How would you describe and explain the significance of McCulloch v. Maryland?

1 Answer
Feb 21, 2018


McCulloch v. Maryland proved that states could not tax the federal government without rendering it weaker, and that Congress could create a National Bank.


McCulloch v. Maryland began when Maryland state wanted to pass a stamp tax on the paper that federal banks printed bank notes on. McCulloch, a banker in Maryland, said that the tax was invalid because the bank is a federal institution. Maryland took him to court.

McCulloch v. Maryland brought into question "Does Congress have the power to make a national bank?" and "Does any state have the Constitutional right to tax an agency of the U.S. government?"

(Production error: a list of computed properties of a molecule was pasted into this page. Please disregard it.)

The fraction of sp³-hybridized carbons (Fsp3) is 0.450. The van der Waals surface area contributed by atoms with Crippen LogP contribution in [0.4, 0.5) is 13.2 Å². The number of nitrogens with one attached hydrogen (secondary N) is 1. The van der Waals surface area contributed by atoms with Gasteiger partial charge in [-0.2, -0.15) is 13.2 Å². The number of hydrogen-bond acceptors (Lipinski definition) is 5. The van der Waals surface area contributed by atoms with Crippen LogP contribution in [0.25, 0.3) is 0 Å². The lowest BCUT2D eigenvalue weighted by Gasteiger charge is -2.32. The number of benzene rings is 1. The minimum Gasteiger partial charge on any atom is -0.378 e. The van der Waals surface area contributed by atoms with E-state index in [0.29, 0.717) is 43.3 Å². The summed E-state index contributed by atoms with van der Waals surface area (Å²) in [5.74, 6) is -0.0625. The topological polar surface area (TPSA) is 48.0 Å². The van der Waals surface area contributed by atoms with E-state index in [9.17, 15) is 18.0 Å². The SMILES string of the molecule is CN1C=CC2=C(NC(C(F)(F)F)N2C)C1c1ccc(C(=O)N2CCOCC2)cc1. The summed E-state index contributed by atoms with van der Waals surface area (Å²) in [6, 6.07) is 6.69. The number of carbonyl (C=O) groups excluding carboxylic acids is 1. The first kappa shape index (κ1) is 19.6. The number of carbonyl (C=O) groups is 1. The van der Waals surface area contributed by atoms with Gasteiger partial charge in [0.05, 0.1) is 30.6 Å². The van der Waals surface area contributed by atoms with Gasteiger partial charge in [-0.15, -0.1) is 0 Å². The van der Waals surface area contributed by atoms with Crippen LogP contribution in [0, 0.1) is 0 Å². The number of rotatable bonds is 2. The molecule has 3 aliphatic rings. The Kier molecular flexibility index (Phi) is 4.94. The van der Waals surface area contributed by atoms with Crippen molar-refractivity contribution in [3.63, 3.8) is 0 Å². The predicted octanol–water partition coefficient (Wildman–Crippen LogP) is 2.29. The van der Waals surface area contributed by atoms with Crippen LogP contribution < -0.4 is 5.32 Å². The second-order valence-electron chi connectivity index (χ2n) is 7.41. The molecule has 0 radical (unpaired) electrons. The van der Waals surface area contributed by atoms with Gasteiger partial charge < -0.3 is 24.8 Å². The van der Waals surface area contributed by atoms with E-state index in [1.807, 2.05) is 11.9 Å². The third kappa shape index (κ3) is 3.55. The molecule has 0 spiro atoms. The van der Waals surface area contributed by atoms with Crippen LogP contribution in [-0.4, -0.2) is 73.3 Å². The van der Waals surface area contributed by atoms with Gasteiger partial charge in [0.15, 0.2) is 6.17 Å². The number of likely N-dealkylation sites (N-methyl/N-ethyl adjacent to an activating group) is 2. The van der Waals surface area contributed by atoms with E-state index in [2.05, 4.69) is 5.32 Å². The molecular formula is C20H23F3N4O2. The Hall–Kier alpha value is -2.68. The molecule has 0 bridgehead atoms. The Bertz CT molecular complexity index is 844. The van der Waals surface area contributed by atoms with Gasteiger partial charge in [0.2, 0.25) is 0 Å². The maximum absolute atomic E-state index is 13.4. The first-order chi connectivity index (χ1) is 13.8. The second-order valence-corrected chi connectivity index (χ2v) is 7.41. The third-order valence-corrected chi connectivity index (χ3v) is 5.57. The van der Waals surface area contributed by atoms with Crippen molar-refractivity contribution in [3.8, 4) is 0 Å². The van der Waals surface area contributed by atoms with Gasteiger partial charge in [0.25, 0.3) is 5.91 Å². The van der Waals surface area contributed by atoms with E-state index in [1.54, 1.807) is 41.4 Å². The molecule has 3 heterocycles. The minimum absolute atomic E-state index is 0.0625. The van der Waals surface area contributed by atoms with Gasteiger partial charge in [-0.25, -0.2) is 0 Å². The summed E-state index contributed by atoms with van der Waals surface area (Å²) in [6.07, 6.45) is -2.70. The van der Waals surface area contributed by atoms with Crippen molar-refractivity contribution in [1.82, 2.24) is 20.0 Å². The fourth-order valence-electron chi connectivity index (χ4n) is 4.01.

John Marshall, the presider of the Supreme Court, used loose interpretation of the Constitution (the Elastic Clause) to decide that Congress can indeed create a national bank, as he deemed it to be "necessary and proper" to help the country. It was also decided that states cannot tax an agency of the federal government, with Marshall famously saying "The power to tax is the power to destroy."